But there’s a positive, less noticed story happening at the state level, too: Democrats in control of state governments are adopting a lot of really good, bold policies, measures that would have difficulty winning approval at the federal level, where Democrats have narrow margins in Congress and must be wary of backlash from more conservative voters. This development is great news for the 40 percent of Americans who live in the 17 states where Democrats dominate state government. (Just eight states fall into the neither red nor blue category.)
What’s happening in the blue states? Almost all of them are taking steps to make it easier to vote, from simplifying their vote-by-mail processes to adding more days of early voting. Many are legalizing or decriminalizing marijuana and passing other measures to make their criminal justice systems less punitive. Another big trend is drafting provisions to rein in police misconduct and to reduce greenhouse gas emissions and otherwise fight climate change. Blue states are also raising taxes on millionaires and capital gains, letting college athletes hire agents and get endorsement deals, and raising their states’ minimum wages to $15 or at least allowing big cities in those states to do so. Maine and California are offering free lunch to all public school students.
It’s worth highlighting some particularly groundbreaking initiatives that have been adopted by individual states in 2021:
Colorado did away with preferences for children of alumni at the states’ public colleges and is no longer requiring applicants to submit ACT or SAT scores.
Illinois abolished cash bail.
Maine will now require all legislation being considered in the state to assess its potential impact on people of color.
Maryland barred local police departments from purchasing surplus equipment from the U.S. military and put the state’s attorney general’s office, not local police departments, in charge of investigating cases of police killings of civilians.
Virginia abolished the death penalty, enacted its own Voting Rights Act, adopted a “red flag” law that lets police confiscate guns from individuals when there is substantial evidence they pose a threat to themselves or others. It also cleared the way to rename roads and highways honoring Jefferson Davis and Robert E. Lee.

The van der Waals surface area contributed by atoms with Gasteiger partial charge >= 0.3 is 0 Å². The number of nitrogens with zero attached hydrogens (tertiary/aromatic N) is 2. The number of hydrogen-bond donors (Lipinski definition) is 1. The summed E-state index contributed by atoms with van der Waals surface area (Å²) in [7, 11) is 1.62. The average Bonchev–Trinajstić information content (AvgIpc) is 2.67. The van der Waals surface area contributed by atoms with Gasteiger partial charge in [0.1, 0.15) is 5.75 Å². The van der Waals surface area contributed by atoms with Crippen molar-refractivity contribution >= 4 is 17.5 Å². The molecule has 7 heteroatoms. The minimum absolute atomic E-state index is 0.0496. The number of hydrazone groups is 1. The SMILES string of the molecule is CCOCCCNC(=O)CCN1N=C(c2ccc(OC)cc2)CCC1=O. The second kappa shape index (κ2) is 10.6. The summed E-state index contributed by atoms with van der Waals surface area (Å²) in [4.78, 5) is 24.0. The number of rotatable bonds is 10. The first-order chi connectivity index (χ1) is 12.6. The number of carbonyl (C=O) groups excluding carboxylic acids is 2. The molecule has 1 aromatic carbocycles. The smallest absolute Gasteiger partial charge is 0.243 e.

Of course, all is not perfect in Blue America — many of these states have huge wealth gaps, deep racial segregation and housing in some communities that is unaffordable to all but the rich. And some of these policies, particularly more liberal marijuana laws, are also being adopted in red states.
Still, one of the most important stories in American politics is how state-level Democrats over the past several years have started to embrace progressive policies and are in many ways enacting the “woke” agenda of the party’s left wing.
This dynamic raises the stakes for the Sept. 14 vote in California on whether to recall Democratic Gov. Gavin Newsom and the November gubernatorial races in New Jersey and Virginia. In California, Democrats in the state legislature have big enough majorities to override the vetoes of a governor; that’s not the case in New Jersey or Virginia, where the election of a Republican would likely halt those states’ leftward shifts.
As blue state governments get more progressive while the red states get more Trumpy, we are truly becoming more and more Two Americas. I really like Louisville, where I live. But one of the challenges of living here isn’t just that the Republicans in Kentucky’s legislature often adopt laws that I disagree with, but that Kentucky Republicans, like those in other states, increasingly ban Democratic-leaning cities such as Louisville from passing policies that people in those cities support, like raising the minimum wage.
In contrast, living in a blue state isn’t just an opportunity to avoid bad laws. It’s a chance — a tantalizing one if you live in a red state like me — to witness a vision for a better America being implemented.